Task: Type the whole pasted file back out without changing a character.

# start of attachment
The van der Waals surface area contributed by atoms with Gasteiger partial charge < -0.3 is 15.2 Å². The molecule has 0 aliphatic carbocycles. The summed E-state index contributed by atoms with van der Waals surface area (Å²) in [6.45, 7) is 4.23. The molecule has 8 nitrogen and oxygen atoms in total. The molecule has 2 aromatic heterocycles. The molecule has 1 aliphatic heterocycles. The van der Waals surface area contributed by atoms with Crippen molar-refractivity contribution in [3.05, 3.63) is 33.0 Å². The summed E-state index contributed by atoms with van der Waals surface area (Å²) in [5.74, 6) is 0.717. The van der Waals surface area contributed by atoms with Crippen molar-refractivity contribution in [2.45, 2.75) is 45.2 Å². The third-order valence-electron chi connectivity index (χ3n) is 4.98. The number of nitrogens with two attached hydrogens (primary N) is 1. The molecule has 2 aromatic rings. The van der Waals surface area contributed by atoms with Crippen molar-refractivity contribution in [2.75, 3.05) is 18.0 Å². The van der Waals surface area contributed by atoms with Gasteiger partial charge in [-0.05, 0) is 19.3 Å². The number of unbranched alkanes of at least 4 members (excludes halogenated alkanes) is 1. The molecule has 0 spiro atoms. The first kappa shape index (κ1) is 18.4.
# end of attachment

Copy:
The van der Waals surface area contributed by atoms with Gasteiger partial charge < -0.3 is 15.2 Å². The molecule has 0 aliphatic carbocycles. The summed E-state index contributed by atoms with van der Waals surface area (Å²) in [6.45, 7) is 4.23. The molecule has 8 nitrogen and oxygen atoms in total. The molecule has 2 aromatic heterocycles. The molecule has 1 aliphatic heterocycles. The van der Waals surface area contributed by atoms with Crippen molar-refractivity contribution in [3.05, 3.63) is 33.0 Å². The summed E-state index contributed by atoms with van der Waals surface area (Å²) in [5.74, 6) is 0.717. The van der Waals surface area contributed by atoms with Crippen molar-refractivity contribution in [2.45, 2.75) is 45.2 Å². The third-order valence-electron chi connectivity index (χ3n) is 4.98. The number of nitrogens with two attached hydrogens (primary N) is 1. The molecule has 2 aromatic rings. The van der Waals surface area contributed by atoms with Crippen molar-refractivity contribution in [2.75, 3.05) is 18.0 Å². The van der Waals surface area contributed by atoms with Gasteiger partial charge in [-0.05, 0) is 19.3 Å². The number of unbranched alkanes of at least 4 members (excludes halogenated alkanes) is 1. The molecule has 0 spiro atoms. The first kappa shape index (κ1) is 18.4.